IT Forefront

6 ways providers are revolutionizing mental health care through new technology

by Peter Kilbridge and Andrew Rebhan

Mental health is an often-overlooked component of patient care. According to the World Health Organization, good mental health allows individuals to realize their own abilities, cope with normal stresses of life, work productively and fruitfully, and make contributions to their communities.

Mental health is influenced by life experiences and a variety of biological and psychological factors, and it should be considered an equal contributor to a person's health status as his or her physical and social well-being. Those with mental health problems are also susceptible to behavioral health disorders, which can lead to higher rates of chronic illness and reduced life expectancy.

See the findings: How to evaluate mobile health apps for high-risk patients

Mental illness is also widespread. According to surveys by the Substance Abuse and Mental Health Services Administration (SAMHSA):

  • Nearly one in five US adults lives with a mental illness (i.e., a mental, behavioral, or emotional disorder), with fewer than 50% receiving any treatment; and

  • Between 4 to 5% of US adults suffer from a serious mental illness (i.e., a serious functional impairment that interferes with one or more major life activities).

Unfortunately, the US health care system has historically separated the diagnosis and treatment of mental and physical illness, negatively impacting care coordination, the cost of care, and insurance coverage. The mental and behavioral health field also faces a shortage of specialists, and a lack of inpatient psychiatric beds (see figure below). Spending on mental health services is projected to reach roughly $239B by 2020, which would account for 5.5% of total health spend by that year.

Primary care providers can perform basic mental health screenings (e.g., depression, substance abuse), prescribe medication, and make referrals to specialists, but psychologists, psychiatrists, and other related roles operate largely on their own.

From an IT perspective, this division has kept many mental health providers out of the loop in health information exchange networks and EHR data sharing.

6 ways providers are embracing mental health technologies

Mental health is receiving renewed focus amid the opioid crisis, school shootings, and rising suicide rates. In its 2018 Midyear Funding Review, Rock Health notes that behavioral health startups received more investment in H1 2018 than in any prior six-month period, with 15 companies receiving a cumulative $273M in funding.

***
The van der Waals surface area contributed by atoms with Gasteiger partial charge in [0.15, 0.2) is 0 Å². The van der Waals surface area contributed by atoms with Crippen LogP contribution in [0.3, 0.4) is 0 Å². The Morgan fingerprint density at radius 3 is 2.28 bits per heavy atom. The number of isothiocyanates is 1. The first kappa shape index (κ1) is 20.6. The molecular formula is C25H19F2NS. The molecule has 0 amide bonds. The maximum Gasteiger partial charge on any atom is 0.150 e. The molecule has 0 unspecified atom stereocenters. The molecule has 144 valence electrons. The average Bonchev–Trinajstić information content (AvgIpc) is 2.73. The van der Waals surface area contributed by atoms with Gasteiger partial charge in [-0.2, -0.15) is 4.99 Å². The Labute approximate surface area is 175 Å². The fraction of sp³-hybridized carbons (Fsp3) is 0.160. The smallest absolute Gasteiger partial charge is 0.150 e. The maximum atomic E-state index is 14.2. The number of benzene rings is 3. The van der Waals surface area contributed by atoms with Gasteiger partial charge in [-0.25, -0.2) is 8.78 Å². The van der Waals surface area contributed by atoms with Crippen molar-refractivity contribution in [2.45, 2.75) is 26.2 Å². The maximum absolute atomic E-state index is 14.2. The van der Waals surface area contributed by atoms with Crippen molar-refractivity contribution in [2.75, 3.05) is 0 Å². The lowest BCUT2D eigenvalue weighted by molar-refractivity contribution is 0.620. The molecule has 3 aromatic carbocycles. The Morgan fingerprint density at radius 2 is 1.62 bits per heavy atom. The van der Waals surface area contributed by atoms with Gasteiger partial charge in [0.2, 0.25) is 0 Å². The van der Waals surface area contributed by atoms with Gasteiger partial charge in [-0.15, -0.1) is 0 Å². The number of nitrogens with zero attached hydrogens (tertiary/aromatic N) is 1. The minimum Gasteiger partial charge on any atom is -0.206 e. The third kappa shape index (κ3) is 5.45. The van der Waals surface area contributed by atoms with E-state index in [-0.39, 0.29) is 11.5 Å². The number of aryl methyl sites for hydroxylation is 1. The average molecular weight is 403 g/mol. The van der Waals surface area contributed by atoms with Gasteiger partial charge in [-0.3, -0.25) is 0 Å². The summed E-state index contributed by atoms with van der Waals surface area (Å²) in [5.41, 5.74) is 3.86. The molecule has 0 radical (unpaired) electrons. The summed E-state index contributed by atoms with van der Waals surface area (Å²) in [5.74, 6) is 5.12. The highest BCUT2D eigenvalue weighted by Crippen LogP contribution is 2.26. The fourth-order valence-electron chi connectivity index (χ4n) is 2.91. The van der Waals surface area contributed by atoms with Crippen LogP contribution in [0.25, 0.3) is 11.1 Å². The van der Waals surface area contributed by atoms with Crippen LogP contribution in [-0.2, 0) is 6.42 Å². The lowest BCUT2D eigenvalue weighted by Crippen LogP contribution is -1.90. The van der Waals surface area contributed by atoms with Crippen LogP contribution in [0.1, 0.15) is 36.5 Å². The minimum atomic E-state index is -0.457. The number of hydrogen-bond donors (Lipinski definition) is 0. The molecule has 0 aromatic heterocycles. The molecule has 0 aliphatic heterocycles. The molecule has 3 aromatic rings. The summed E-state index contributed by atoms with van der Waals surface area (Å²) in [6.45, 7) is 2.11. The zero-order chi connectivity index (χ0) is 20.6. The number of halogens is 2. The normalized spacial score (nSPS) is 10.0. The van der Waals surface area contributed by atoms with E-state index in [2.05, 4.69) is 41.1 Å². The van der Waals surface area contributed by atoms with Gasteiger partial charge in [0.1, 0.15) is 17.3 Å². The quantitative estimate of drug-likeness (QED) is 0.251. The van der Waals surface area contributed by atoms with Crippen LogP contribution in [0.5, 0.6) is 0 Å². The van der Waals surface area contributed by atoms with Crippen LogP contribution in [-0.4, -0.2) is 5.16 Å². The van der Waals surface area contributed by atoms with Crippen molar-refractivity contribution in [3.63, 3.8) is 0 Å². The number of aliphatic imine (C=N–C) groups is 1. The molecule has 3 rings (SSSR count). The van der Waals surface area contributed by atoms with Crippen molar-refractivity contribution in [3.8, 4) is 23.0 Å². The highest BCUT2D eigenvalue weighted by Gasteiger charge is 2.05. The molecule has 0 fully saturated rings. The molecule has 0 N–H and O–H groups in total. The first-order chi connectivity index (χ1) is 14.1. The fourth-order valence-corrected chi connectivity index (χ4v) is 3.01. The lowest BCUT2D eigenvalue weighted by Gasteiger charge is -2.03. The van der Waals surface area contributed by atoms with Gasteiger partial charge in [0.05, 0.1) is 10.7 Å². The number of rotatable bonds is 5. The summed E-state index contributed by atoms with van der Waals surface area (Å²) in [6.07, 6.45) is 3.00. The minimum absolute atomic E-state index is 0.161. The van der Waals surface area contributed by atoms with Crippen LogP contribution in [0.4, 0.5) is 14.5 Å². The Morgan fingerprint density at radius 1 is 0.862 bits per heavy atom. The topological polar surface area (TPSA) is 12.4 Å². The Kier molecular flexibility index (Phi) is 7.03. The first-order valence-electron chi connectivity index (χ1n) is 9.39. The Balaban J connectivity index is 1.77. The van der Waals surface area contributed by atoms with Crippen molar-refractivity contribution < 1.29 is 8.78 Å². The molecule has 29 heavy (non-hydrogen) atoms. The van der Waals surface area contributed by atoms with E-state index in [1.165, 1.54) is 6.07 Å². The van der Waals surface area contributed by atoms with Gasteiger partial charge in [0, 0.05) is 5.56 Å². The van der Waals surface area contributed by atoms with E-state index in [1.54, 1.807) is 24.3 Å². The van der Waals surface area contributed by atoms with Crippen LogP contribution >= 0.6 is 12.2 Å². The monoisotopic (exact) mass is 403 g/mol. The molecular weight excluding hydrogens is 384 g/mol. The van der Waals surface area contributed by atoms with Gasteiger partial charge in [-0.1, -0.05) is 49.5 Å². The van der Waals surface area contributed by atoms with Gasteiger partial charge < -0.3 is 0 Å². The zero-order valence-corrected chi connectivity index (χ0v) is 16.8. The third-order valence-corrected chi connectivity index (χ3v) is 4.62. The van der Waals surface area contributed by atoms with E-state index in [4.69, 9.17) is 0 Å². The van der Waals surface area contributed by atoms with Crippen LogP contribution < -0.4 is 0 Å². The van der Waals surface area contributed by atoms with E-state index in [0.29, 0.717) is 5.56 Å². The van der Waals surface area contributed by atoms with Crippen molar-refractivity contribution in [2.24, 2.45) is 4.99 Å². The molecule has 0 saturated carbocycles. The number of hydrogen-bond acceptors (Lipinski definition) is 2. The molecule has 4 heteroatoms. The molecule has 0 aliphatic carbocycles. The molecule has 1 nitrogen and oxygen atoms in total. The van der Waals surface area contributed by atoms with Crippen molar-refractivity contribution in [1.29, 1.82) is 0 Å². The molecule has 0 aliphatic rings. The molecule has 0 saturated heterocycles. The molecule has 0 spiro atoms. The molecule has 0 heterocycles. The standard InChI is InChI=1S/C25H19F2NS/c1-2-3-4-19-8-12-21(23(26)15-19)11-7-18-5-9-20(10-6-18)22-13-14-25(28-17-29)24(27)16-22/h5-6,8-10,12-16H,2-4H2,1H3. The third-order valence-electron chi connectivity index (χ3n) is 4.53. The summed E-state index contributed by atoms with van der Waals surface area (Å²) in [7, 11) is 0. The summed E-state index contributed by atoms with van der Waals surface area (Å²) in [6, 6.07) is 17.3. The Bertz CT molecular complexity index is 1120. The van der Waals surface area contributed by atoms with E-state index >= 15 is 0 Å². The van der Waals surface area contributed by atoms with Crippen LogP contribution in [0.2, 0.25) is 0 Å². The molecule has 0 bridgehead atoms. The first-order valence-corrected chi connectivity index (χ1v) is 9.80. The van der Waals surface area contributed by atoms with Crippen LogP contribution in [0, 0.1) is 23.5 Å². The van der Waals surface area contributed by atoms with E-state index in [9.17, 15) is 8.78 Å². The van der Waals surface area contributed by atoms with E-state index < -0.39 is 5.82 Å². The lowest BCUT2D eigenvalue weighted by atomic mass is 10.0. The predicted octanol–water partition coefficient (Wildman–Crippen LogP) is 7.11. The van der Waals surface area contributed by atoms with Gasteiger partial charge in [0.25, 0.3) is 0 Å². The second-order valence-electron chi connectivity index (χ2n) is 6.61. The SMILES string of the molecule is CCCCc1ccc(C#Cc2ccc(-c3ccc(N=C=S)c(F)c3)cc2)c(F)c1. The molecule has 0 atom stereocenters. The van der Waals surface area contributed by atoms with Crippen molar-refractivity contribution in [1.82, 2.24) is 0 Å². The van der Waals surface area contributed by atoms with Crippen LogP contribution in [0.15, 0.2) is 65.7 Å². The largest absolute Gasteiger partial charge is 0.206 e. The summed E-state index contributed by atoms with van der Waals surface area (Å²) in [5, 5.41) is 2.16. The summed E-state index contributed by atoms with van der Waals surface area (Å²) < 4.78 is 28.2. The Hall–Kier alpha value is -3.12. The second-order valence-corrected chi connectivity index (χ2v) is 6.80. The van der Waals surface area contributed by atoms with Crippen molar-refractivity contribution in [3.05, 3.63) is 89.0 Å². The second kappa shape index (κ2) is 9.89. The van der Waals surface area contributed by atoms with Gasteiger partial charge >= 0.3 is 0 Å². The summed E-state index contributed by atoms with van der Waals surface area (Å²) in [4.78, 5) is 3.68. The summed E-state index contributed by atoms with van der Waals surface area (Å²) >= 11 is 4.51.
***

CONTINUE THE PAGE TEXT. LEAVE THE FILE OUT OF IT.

Many technologies can help capture patient mental health data in near real time, and on a daily basis. Wearables, telehealth, social media, virtual reality, mobile apps, and the internet of things offer ways to identify physical, social, and behavioral factors related to mental health. Technology can also help to engage patients in their own care, monitor response to treatment, and predict future illness.

Here are just a few ways health systems and companies are looking to address mental health:

  1. Intermountain Healthcare recently launched Alluceo, an independent company that integrates mental and behavioral health care into primary care using a digital communication platform and a team-based care model;

  2. Atrium Health established a centralized tele-mental services unit that virtually links its primary care offices and emergency rooms with behavioral health experts. A pre/post-intervention analysis showed primary care patients experienced a 45% relative decrease in depression and anxiety symptoms and a 27% decrease in avoidable hospitalizations, saving the system $78,000;

  3. The University of Southern California Institute for Creative Technologies created a VR-based exposure therapy tool called Bravemind, which allows clinicians to control, document, and measure patient responses in immersive environments. Bravemind has been used to assess and treat post-traumatic stress disorder for military veterans;

  4. myStrength uses a mobile and web-based self-care platform to provide education and coping skill development tools for self-motivated patients with behavioral health needs (such as depression, anxiety, and substance use). Machine learning algorithms individualize the patient experience, with the platform highlighting therapeutic resources consistent with user preferences;

  5. Quartet Health, Lyra Health, and Ginger.io are other companies that have created technology platforms to connect mental health and primary care providers, patients, and employers for more collaborative care. These companies use machine learning algorithms to match patients with mental health providers, and they can facilitate both virtual and in-person therapy sessions. Digital coaching and self-guided therapy through mobile apps are another component to these platforms; and